The Lad Bible (and other outlets) have a story of one person listing an uncirculated £50 note featuring the Queen’s image for £10,000 – which currently has a bid of £10,600! The auction ends in 5 days… There are lots of listings on eBay around the same price (£8k, £9k).
NB: before listing coins or notes on ebay or other auction sites, check that they are what you think they are, on sites like Coin Hunter, Change in my Pocket or, even better, the Royal Mint itself.
For Reference/Good to know
The hobby of collecting very rare coins is called numismatics.
Warwick and Warwick have a useful guide to the difference types of commemorative coinshere.
Papers from Friday 9th September are already being listed on eBay – broadsheets for over £100, tabloids for £10-£15. A copy of the Evening Standard is on for £999.99.
Mugs can be valuable but only if they are limited edition and made by e.g. Wedgwood. Tea towels can be resold for a profit but only if unused and in really good condition (they might sell for £5-£10).
Dedicated collectors focus on slightly stranger items: five dog collars and a lead owned by the Duke and Duchess of Windsor sold for $1680 in 2008 in New York. A box full of cake (very old cake!) turned up on the Antiques Roadshow in 2021 – each individually wrapped and labelled with the details of the event from which it had come, and all related to Queen Victoria & Albert and their family. It was valued at £5000.
According to a recent survey, the most valuable memorabilia is from the Queen’s Coronation. Mugs and plates in particular tend to make a profit. Following that, searches have tended to be for the Platinum Jubilee, Charles and Diana and then the Silver Jubilee.
QEII on Ebay as of today:
Lots of mugs and plates are going for £20-£50 .
Vintage Royal Memorabilia books (12) – current bid is at £51.
Platinum souvenir ceramic plate – listed for £1250 (no bids).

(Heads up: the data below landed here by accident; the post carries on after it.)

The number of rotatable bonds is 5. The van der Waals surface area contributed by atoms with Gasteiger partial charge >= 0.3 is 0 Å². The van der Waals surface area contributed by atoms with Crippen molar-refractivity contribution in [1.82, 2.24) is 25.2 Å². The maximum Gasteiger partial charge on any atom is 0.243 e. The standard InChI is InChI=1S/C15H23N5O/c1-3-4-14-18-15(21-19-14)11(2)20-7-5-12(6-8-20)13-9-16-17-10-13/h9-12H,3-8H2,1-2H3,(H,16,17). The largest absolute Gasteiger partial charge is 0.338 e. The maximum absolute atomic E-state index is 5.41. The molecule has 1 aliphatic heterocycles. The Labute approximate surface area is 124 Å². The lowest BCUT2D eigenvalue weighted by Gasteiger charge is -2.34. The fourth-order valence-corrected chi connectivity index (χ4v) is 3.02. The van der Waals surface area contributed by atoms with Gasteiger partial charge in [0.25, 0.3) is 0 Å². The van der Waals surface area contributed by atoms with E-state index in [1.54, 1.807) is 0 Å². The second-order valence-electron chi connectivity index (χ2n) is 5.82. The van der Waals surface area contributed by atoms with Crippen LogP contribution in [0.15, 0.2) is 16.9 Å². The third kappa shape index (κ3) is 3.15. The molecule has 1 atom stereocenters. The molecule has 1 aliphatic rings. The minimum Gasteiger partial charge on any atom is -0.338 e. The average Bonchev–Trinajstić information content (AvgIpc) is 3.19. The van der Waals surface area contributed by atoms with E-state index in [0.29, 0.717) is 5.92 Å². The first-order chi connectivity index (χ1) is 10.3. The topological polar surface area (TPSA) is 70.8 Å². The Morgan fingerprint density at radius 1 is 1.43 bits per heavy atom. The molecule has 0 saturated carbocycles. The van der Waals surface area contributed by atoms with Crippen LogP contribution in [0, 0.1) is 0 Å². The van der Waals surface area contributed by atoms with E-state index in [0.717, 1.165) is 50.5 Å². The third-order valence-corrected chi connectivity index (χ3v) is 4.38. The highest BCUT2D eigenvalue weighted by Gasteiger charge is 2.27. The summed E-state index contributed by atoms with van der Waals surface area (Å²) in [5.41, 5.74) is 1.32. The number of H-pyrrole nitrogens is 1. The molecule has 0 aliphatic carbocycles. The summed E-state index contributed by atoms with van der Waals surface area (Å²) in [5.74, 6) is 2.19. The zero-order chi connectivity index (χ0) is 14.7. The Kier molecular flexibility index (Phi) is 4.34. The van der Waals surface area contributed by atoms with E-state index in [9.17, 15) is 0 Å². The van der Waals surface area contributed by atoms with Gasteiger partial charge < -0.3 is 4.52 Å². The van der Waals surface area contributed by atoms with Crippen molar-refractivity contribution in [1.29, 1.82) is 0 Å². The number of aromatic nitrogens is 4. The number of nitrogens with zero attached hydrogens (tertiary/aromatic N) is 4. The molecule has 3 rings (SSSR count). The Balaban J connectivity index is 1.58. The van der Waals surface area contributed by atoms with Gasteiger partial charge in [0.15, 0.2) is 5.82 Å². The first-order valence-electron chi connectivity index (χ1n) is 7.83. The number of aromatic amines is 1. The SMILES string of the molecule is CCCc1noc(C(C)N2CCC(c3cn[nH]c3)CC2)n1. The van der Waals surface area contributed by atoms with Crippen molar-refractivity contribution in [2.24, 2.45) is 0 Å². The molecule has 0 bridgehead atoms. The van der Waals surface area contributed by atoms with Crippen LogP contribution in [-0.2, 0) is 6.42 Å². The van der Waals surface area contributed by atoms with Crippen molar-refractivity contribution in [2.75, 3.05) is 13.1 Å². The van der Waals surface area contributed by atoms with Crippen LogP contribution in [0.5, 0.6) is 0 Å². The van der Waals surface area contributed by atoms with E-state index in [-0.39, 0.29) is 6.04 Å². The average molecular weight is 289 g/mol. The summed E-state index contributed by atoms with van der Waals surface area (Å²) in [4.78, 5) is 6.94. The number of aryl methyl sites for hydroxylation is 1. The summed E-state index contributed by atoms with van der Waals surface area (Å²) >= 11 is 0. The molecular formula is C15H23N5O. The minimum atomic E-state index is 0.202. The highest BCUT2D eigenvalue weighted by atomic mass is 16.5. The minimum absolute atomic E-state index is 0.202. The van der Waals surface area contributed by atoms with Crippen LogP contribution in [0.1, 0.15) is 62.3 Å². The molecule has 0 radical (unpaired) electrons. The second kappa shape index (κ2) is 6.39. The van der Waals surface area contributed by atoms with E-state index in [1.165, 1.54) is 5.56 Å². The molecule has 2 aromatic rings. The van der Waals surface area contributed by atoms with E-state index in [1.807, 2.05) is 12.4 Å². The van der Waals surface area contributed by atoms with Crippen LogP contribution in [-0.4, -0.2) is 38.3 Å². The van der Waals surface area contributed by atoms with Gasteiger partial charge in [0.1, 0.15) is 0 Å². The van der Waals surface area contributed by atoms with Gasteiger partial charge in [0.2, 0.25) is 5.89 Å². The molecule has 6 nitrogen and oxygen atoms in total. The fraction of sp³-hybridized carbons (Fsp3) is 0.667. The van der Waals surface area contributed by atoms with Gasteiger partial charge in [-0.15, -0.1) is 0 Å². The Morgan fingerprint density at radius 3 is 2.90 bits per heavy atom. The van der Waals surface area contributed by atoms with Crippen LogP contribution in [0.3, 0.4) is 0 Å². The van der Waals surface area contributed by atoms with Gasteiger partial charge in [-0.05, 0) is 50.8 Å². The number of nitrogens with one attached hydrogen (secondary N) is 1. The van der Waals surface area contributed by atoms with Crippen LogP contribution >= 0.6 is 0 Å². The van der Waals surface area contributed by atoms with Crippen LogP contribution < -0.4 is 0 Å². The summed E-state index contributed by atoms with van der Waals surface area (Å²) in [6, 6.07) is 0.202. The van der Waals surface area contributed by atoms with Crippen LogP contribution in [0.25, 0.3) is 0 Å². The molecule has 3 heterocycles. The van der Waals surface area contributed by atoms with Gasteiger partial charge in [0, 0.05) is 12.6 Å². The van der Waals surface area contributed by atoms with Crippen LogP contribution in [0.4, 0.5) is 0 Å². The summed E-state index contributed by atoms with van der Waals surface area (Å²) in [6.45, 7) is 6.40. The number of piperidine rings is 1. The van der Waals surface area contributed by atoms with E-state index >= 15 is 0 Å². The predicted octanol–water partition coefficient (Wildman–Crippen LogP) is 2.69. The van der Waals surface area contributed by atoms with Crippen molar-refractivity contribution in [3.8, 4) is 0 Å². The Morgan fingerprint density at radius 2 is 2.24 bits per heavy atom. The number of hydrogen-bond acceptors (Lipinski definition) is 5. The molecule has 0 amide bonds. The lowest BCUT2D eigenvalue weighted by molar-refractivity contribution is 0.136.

Signed Christmas card from Elizabeth and Phillip from 2001 is listed for £3500.
Recently sold on Ebay:
Signature went for £1200.
Another signed Christmas card sold for £1153.26.
Platinum Jubilee order of service £150.
Another Platinum Jubilee plate £1500.
Christmas 2008 gift from the Queen £315 (looks like a frame and a silver box).
Collection of signed Christmas cards £999.00.
Rare 1973 Doulton figure of the Queen £165.
Queen Platinum Jubilee Barbie selling for £330 – £990, average £490.
Charles and Diana wedding invite sold for £699.99 in August.
1981 Charles & Diana Royal Wedding commemorative coin sold for £851.74 a few days ago.
There are plenty of listings for Diana, from papers from the day she died to money boxes and magazines.
Chinaware made by the Royal Collection could be valuable if in good condition and especially if they are rare, e.g. set made for William and Kate’s wedding – only 1000 made and in April 2018 a set sold for £739 on eBay.
Coronation coach from Queen’s coronation has fetched up £1000 at auction.
Mugs designed by Eric Ravilious are valuable with some going for £100-£500.
In short, there is a surge right now as people rush to buy (and sell) their memorabilia but according to some experts, collecting is a long game and items in good condition, and of which there aren’t lots (i.e. not mass-produced) will increase in value over the coming months and years. There is money to be made as people are emotional and nostalgic right now, but that won’t last.